• Common Sounds

last modified September 15, 2015 by strypey


What I'm Doing to Get Started

For years I've been somewhat overwhelmed by the number of websites offering CreativeCommons licensed music online, sites like Jamendo and Magnatune where music fans can stream or download music released under CreativeCommons licenses, free from DRM (”Digital Restrictions Management”). I decided it was finally time to just dive in, and keep notes on any good tunes I find by “Queeting” my finds using Quitter and the #ccmusic hashtag.

Background

I've been musing on how best to encourage more kiwi musicians to use CC licensing, and how to better support those that already do. I've got lots of ideas, based on the various tools and platforms that are already available, and lots more ideas based on building new platforms, or news forms of interoperability between existing platforms. Evaluating what exists from a music fan POV, and getting musicians friends and acquaintances to evaluate them from their POV might be a good place to start. 

In late 2015 I was celebrating that I’ve finally got some decent speakers set up in a room where I can crank them up a bit, by listening to a lot of bass-heavy dubby music like ’Kinetic’ by PhuturePrimitive and LubDub’s self-titled album are favourites (both on BandCamp) but sadly both are ARR (All Rights Reserved) not CreativeCommons. I also spent some time sifting through the music on LibreFM, but found it a bit hard to tell what license the music I found there was under. A lot of what I posted at first was electronic stuff. However, I also found a handful of guitar albums I liked, and being a sonic magpie, I hope to cover all the genres on offer over time. Most of the tunes I’ve posted so far have been from BandCamp and Jamendo, but I’m looking forward to searching for juicy CC sounds on other sites on the Guide to DRM-Free Living like Magnatune, as well as more mainstream sites like SoundCloud, MixCloud, and YouTube.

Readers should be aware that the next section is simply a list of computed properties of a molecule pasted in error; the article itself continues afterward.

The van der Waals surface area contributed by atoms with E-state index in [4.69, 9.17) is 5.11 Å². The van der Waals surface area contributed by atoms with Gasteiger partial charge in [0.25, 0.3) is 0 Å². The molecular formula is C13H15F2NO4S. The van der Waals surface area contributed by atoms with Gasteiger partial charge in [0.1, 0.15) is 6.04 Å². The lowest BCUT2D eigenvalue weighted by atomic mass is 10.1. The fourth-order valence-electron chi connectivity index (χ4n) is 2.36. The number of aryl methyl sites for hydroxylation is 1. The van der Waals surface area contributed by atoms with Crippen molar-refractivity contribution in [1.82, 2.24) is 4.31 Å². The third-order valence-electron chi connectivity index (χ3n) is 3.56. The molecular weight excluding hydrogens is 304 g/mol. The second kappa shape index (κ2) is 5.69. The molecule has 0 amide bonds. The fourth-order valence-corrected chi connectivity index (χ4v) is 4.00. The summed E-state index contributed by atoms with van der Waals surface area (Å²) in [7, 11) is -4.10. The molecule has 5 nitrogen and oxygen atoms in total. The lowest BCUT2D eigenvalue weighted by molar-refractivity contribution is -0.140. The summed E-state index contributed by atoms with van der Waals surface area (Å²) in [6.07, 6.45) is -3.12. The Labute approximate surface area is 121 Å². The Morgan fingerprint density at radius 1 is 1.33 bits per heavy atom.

Quitter is a federated platform for publishing short posts (”microblogging”) running on the GNU Social software. In a previous life GNU Social was called StatusNet, and was the software behind Identi.ca, which has now switched to the Pump.io software. As well as #ccmusic, I started off using tags for the particular license (eg #CC-BY-SA), as well as the the kind of music (eg #electronic #guitar), genre and subgrenre, to help anyone following my musical Queets find music they might enjoy. Quitter (and Twitter) seem to get a bit confused by hashtags with more than one dash in them (eg #CC-BY-SA), so I started doing them without the dashes (eg #CCBYSA). I'm particularly keen to highlight music by kiwi musical acts, which I'll mark with the #kiwi tag, and within the first few days I found CC licensed music by the likes of Episilon-blue, Tom Cosm, Alphabethead, Disasteradio, and Secret Knives.

Wikipedia has a number of lists and comparison tables for online music; a comparison of online music stores, a list of online music databases, and a comparison of online streaming music services. I'm going to use these as a reference for a table that covers the qualities I'm most interested in. Wikimedia Commons itself has a large collection of music in the public domain, and under libre licenses, as does the Free Music Archive, and Archive.org (for example the Live Music Archive).

BitTunes is a fascinating proposal to create revenue streams for both musical artists ('Music Makers' in their terminology) and fans who seed their music on P2P networks ('Music Movers'), using a micropayments system based on BitCoin.